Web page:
Rebuilding an ARF

By Eric Bell

Simple version; this p

Minus a pile of this p equals this q

The following are some of the main steps along the way that got me to the final result. After examining some seemingly non-repairable damage from a pancake impact during the maiden flight, I found an opportunity to try different repair techniques. After all what’s the worst that could happen? I could just throw it in the trash without trying. But hey, it handled pretty good on that one flight and I don’t have the money to just toss it without trying.

The first step was to assess the damage and exactly what failed. It seems that the wing saddle braces are the wrong material and don’t cover enough area to properly strengthen the front of the fuselage.

After it gets stripped down to the core area I carefully put the break back together for alignment purposes and decided on the patch size and location.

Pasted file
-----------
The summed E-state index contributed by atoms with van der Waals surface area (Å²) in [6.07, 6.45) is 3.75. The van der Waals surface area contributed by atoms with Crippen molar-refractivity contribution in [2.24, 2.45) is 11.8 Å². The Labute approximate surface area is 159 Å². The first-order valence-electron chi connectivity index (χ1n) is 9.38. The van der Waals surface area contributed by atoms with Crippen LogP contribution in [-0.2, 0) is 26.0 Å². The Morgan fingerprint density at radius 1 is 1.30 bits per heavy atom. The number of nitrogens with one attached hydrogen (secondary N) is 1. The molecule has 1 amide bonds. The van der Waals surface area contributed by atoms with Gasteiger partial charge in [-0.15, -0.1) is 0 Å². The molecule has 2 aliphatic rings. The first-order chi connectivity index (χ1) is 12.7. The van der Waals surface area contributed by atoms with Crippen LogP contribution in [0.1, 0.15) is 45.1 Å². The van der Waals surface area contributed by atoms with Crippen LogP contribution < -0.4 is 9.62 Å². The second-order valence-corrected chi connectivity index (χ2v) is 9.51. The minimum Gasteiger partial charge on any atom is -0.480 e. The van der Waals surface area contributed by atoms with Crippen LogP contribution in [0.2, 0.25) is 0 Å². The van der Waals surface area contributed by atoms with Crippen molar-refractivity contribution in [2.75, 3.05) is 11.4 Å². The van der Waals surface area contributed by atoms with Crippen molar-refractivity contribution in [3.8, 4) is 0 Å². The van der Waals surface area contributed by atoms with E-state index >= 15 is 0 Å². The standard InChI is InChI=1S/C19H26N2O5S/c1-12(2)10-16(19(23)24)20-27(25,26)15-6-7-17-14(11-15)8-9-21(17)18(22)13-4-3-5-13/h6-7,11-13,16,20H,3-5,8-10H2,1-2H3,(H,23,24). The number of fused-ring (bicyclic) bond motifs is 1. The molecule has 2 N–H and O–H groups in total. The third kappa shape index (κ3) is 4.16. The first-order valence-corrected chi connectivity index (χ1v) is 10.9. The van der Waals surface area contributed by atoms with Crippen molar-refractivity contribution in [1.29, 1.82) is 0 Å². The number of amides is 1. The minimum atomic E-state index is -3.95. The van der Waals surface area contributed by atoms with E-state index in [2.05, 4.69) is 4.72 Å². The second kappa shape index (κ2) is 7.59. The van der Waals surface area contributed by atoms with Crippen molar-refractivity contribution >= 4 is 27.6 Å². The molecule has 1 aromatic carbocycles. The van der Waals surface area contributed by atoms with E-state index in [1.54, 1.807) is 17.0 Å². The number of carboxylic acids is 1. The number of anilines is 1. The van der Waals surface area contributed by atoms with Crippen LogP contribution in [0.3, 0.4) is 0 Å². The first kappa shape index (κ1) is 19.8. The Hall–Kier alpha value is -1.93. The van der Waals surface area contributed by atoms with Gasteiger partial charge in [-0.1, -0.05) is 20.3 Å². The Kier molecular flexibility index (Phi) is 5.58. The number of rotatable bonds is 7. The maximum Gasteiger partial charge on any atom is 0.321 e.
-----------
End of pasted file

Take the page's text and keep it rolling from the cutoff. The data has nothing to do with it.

After determining the patch I used some hard balsa to make a template of the patch

 Measure, Sand, file, fit, sand, fit, measure, sand, fit, sand, fit, and then glue

 I did use a triangular measurement along these lines to ensure it ended where it started.

Next up is to determine the wing saddle patch for the other side that must still be nourishing the grass at the field.

 Using a contour gage and piece of scrap lite ply I cut out the rough piece of newness

Filed and shaped to fit correctly while clamped to the opposite side

Then cut it out and glued it in place, all betters

Next item on the list is to replace the re-enforcing brace forward of the wing saddle. The part that broke. I used a product called G-10 basically epoxy glass board. This time much bigger, much longer and much, much, much stronger

For the gear block I used West Systems epoxy and three pieces of 3/16 ply to recreate the original.

 And then epoxy’d the appropriate puzzle pieces in place

This was a good point to replace the radio tray so I reconfigured it to be more pleasing and functional

Almost back together

Just need to redo the outer sheeting. But first stuck in some .010 G-10 to really tie it all together

Since the original construction was not fuel proofed at all I decided to fix that oversight. After all, can’t have a glow engine bird soaked in castor oil. They don’t last too long that way.

 Last but not least, put the covering back on.

There you have it. One repaired fuselage, back to better-than-new.